The small-schools movement has revolutionized educational concepts, design and construction. By reconfiguring large high schools into smaller learning academies, districts believe they can educate students more effectively. The “big box” warehouse philosophy often found in public education is going the way of the dunce's cap.
Planners face numerous challenges in creating or renovating small schools, especially in urban environments where high real-estate prices can hinder development. Creating small schools for specialty curricula such as science, technology or performing arts presents a challenge in the planning, design, construction and administration of these facilities.
Rethinking high school
In 2003, New York City launched its “New Schools Initiative” as a core strategy of its “Children First” reform agenda. As of September 2006, the initiative had created 184 new secondary schools, six elementary schools and 36 charter schools. Most of these are renovated schools.
Organizations such as the Bill & Melinda Gates Foundation, Carnegie Corporation, Open Society Institute and the Michael & Susan Dell Foundation have contributed funding for the New Schools Initiative.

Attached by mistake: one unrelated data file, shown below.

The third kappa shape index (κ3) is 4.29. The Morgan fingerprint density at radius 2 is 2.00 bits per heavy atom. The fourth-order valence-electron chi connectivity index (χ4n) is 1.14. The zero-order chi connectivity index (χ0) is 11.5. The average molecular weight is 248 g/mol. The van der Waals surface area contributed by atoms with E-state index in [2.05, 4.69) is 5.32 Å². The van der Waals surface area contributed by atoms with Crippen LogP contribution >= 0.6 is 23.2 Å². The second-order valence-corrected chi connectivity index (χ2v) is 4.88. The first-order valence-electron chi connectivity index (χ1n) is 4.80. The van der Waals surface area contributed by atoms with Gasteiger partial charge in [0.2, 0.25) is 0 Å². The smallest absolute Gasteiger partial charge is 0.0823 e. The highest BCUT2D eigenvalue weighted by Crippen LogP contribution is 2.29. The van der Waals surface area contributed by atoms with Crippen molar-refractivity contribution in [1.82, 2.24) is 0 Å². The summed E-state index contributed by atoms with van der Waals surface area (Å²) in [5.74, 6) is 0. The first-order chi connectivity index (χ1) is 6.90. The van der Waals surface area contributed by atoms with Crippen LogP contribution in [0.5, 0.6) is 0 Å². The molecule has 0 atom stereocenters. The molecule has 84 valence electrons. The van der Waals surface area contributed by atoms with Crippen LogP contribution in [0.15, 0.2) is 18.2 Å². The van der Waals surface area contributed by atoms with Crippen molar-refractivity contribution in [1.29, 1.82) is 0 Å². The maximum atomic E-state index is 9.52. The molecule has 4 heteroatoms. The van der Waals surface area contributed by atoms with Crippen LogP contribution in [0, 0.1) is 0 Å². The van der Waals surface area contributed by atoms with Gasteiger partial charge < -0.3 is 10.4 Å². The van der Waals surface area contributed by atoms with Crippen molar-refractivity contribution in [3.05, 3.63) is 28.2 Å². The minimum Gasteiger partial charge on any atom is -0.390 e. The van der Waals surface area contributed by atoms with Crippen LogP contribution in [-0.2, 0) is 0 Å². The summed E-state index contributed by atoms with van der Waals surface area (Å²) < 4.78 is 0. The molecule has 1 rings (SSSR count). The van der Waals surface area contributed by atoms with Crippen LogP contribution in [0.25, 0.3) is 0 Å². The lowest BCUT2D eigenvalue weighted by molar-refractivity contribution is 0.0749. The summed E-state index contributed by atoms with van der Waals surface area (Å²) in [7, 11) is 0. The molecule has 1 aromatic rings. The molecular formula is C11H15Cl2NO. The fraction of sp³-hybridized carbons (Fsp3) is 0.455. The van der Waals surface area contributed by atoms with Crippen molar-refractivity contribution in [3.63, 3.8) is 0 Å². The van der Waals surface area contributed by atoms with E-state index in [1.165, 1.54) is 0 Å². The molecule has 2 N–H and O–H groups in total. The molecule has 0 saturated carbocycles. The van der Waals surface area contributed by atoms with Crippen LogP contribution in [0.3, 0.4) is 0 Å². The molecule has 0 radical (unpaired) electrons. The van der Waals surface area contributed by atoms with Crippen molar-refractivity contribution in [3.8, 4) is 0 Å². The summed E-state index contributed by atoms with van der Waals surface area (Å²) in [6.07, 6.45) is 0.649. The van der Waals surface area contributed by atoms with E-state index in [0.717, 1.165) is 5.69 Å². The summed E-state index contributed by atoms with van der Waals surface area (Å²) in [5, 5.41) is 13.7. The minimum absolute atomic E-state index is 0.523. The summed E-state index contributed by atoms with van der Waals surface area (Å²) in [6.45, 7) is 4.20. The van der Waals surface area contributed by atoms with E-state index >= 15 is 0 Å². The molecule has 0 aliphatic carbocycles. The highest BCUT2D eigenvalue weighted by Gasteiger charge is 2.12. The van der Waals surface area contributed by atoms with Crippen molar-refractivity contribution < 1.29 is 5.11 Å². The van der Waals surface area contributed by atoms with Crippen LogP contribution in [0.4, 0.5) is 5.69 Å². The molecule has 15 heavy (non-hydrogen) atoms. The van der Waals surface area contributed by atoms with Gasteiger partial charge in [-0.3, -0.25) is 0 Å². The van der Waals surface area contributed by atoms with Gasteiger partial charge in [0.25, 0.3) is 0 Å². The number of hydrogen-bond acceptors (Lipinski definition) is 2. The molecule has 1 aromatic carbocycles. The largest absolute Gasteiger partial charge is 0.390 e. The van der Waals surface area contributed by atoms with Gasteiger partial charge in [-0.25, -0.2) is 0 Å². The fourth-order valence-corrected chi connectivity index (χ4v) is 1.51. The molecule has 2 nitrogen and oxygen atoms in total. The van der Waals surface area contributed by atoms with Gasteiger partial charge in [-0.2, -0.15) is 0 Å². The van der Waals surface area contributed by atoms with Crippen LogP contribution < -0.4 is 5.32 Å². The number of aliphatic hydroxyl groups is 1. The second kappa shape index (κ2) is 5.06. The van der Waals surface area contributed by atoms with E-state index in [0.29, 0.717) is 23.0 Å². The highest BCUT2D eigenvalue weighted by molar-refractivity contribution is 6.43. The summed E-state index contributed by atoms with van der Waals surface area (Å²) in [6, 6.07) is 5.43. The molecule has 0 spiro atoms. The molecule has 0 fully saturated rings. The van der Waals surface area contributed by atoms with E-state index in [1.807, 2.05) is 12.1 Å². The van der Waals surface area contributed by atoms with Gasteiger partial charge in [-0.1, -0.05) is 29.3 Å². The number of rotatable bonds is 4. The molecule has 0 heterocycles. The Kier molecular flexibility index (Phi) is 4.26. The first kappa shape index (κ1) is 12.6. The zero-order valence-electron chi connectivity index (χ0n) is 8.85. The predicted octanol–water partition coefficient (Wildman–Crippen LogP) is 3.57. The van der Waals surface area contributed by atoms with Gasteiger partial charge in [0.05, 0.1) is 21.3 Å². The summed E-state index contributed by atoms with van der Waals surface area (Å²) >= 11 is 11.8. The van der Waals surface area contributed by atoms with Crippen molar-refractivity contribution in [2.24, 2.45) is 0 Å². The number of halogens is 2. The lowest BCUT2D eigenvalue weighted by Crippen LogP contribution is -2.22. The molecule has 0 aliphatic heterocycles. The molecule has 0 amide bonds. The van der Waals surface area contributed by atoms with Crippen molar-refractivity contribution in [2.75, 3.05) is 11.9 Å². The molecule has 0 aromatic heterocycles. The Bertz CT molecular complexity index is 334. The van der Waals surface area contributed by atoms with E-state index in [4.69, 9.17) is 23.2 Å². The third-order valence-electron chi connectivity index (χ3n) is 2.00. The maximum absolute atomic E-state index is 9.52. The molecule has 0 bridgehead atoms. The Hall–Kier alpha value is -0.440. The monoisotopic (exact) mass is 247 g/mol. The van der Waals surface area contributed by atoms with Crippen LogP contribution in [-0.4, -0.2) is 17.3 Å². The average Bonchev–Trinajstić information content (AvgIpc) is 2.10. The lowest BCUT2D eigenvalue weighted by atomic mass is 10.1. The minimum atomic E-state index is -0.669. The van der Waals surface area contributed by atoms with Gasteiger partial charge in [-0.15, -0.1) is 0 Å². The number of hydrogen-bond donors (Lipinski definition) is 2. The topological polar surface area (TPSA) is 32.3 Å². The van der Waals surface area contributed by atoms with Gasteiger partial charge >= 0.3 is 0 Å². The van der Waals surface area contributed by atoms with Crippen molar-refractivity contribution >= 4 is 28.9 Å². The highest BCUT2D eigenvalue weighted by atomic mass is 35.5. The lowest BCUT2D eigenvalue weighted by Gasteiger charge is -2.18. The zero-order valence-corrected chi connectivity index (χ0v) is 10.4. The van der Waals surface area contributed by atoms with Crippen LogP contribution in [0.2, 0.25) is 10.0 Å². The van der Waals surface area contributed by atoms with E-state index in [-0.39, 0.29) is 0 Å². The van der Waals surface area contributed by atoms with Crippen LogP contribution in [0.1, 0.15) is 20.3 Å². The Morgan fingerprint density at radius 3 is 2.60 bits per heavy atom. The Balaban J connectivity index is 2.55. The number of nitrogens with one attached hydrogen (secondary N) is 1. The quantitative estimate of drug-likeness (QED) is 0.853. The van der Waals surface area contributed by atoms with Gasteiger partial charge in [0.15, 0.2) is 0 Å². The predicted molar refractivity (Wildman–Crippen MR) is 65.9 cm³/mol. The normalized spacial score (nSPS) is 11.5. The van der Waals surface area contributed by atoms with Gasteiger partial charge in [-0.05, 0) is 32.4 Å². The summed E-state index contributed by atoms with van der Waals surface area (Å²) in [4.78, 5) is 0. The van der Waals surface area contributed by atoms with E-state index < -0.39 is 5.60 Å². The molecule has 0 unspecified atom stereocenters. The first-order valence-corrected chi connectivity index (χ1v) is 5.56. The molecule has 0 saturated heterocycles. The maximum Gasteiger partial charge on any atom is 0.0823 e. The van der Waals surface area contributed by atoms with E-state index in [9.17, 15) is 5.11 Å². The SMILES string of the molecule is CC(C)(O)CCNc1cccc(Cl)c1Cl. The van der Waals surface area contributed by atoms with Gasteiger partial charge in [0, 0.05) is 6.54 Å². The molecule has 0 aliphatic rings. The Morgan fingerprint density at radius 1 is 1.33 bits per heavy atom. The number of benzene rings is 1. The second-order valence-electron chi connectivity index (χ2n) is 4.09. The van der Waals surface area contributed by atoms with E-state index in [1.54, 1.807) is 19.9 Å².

The New York City Department of Education Office of New Schools provides generic program guides to start the process, while its School Construction Authority oversees design and construction. School administrators collaborate with designers and planners to adapt spaces to meet specific needs.
The early results of this effort, though anecdotal, point to significantly higher attendance and promotion rates, according to “Rethinking High School: an introduction to New York City's experience,” a 2005 study by WestEd, commissioned by the Bill & Melinda Gates Foundation.
Planning at the school level
Consider the following scenario in any urban environment: A school board has a 30-year-old, 1,500-student high school that it will convert into three smaller specialty schools with diverse academic programs such as culinary arts, environmental science and criminal justice. Designers and planners meet with the administrators of each designated academy to start the master-planning process based on the needs of each program and the facility's existing conditions.
Dividing a three-story, 150,000-square-foot high school into three separate schools may be more complicated than it first appears. Centralized systems (such as mechanical, electrical, plumbing, public address and security) may serve the entire facility, and untangling the spaces for separate learning academies can be tricky.
In addition, a building's main entrance, kitchen, cafeteria, auditorium, library, gymnasium, administrative offices, support spaces and science labs may have been designed and situated to serve a single program. To divide the space successfully, planners must consider common design goals and negotiate among participants.
Common design goals